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Sunday, February 7, 2010

Oscarstravaganza: Finding Nemo

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Winner: Best Animated Feature, 2003

Director: Andrew Stanton, Lee Unkrich

One of the most critically and commercially successful animated films of the last decade, if not of all time, Finding Nemo has long since assured its place in the hearts and minds of movie lovers. Using a few of the tried and true tropes of the children's story template while also making it accessible and enjoyable for adults writer/director Andrew Stanton and his co-director Lee Unkrich created an instant and bona fide classic.

Finding Nemo begins with Nemo and his father Marlin (voiced by Albert Brooks), all alone following the death of Nemo's mother. The loss of a parent is a familiar theme in many children's films (The Little Mermaid, Bambi, The Lion King, etc.), as is the positioning of the protagonist in the role of outsider. Here, Nemo is outcast because he has one small, weak fin that results in taunting from his fellow fish. In an attempt to prove himself Nemo swims out into open waters and is captured by a diver. He's placed in a tank in a dentist's office and plots his escape and return home.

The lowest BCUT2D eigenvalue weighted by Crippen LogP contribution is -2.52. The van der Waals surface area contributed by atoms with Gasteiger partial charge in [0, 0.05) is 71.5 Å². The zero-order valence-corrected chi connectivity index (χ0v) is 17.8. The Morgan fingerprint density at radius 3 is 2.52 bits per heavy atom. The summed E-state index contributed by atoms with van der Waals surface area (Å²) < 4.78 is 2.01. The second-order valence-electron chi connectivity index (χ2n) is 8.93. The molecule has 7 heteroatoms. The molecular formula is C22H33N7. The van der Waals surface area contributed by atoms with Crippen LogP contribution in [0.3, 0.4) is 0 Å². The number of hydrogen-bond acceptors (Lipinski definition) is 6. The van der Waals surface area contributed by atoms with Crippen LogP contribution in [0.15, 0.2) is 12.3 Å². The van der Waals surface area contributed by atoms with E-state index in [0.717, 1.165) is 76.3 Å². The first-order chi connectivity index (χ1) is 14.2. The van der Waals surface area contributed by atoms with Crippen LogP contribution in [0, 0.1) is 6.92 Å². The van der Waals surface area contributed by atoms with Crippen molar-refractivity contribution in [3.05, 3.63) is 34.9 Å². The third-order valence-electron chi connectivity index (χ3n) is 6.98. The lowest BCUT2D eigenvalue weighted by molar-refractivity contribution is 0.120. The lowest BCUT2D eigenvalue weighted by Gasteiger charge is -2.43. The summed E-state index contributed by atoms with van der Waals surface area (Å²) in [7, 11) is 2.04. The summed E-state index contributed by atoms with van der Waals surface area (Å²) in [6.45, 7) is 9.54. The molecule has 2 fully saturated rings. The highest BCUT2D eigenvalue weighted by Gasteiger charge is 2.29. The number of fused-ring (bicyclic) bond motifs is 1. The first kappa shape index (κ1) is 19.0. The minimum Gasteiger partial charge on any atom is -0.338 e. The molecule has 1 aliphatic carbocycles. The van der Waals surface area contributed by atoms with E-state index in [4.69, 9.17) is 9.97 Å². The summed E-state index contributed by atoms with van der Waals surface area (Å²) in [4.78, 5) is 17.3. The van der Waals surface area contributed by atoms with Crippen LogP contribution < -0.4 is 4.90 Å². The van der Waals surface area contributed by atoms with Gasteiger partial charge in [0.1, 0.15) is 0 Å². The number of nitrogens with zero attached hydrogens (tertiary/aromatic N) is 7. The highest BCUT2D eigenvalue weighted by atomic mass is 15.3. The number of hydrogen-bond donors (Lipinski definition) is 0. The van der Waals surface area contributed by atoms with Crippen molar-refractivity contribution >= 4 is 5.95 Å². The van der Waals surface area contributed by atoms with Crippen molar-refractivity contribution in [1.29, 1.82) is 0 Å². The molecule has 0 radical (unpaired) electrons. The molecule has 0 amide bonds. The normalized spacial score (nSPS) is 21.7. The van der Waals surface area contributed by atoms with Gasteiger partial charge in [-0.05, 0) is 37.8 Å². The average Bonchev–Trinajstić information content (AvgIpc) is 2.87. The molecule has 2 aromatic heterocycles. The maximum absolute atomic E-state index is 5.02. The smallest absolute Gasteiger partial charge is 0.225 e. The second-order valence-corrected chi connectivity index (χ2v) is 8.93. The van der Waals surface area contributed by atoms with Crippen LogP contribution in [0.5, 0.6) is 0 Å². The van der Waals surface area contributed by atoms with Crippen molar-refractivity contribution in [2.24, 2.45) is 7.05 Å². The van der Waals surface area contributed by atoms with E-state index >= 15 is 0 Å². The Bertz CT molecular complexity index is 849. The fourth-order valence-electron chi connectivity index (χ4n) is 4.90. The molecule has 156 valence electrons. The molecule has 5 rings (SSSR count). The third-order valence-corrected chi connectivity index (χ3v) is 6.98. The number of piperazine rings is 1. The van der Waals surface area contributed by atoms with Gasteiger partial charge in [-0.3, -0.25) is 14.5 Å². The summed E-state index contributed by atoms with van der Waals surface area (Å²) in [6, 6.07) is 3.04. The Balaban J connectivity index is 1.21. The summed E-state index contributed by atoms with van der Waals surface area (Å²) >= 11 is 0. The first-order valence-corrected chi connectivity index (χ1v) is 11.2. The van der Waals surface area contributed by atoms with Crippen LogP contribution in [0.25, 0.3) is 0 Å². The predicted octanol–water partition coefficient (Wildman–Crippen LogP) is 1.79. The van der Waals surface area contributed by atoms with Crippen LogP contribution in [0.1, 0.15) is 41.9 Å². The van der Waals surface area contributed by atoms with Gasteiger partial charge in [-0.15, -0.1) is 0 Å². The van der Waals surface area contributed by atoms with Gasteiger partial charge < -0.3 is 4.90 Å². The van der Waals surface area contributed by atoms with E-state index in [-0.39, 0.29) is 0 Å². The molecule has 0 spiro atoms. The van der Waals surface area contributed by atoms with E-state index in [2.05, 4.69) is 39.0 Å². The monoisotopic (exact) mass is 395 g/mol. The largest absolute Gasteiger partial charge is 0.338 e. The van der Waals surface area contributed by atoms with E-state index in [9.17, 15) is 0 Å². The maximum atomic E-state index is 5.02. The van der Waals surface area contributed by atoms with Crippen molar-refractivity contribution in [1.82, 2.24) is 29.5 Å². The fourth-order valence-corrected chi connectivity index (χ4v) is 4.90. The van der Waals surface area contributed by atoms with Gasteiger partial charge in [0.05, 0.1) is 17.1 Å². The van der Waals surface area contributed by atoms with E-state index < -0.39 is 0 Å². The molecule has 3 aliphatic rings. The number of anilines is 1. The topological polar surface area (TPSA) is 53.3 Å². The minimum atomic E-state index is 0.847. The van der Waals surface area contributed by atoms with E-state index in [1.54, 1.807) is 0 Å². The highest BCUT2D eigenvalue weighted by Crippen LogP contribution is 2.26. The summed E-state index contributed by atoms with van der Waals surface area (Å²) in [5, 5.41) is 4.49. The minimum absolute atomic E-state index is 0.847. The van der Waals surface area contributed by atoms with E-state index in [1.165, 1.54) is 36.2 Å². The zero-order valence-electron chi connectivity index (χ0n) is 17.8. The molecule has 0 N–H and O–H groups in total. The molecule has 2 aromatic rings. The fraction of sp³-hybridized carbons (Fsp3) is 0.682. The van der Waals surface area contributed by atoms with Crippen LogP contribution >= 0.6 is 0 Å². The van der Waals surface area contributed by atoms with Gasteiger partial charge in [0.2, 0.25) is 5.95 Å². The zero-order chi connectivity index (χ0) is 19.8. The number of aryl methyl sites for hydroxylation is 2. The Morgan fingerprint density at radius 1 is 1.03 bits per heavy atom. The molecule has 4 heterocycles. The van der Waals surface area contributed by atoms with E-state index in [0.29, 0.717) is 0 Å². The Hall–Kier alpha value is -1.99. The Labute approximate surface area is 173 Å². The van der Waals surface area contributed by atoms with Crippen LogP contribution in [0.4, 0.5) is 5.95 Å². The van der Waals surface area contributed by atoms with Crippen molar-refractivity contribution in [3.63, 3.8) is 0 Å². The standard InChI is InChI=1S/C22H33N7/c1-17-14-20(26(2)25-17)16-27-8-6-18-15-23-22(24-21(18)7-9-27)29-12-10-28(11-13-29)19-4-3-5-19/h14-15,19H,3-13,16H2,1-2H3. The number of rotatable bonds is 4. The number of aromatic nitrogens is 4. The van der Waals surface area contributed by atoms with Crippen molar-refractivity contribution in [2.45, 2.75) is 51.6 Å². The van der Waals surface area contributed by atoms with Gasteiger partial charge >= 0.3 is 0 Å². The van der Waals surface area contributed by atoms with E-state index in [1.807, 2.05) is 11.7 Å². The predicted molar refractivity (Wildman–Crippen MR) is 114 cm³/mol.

Marlin, meanwhile, is frantic to find his son and receives help from all manner of sea creatures, including Dory (voiced by Ellen Degeneres), a fish with short term memory loss. While Nemo is making his escape back to the ocean through a drain, Marlin and Dory part ways, and it is Dory who eventually finds Nemo, though she's now forgotten that she was helping to look for him in the first place.

Finding Nemo occasionally veers into some pretty dark territory, what with death and familial separation being used to turn and shape the plot. I think that when we reach adulthood, we tend to forget just how dark and heavy the films we saw as children tended to be. I mean, Bambi's mom dies! The fox and the hound can't be friends anymore! Simba's uncle tries to kill him! But children's stories are designed to be related in a simple, easily digestible way that also imparts a lesson (or lessons). They paint with broad strokes (there's "good" and "evil" and nothing inbetween), but they also help to lay the groundwork for some of the realities that will be encountered in the process of growing up.

Here Stanton uses an adventure story as a framework in which to tell a story that's ultimately about acceptance. Nemo is mocked for his deformity, Dory's memory problem makes her the target of Marlin's anger and frustration. Both prove to be brave and capable in spite of their shortcomings, showing that "different" isn't always equal to "bad." It relates this lesson in terms that are simple enough to be understood by a child but engaging enough to keep an adult's attention. Pixar's films always set the standard for animated films in any given year, but few have set the bar quite as high as Finding Nemo.

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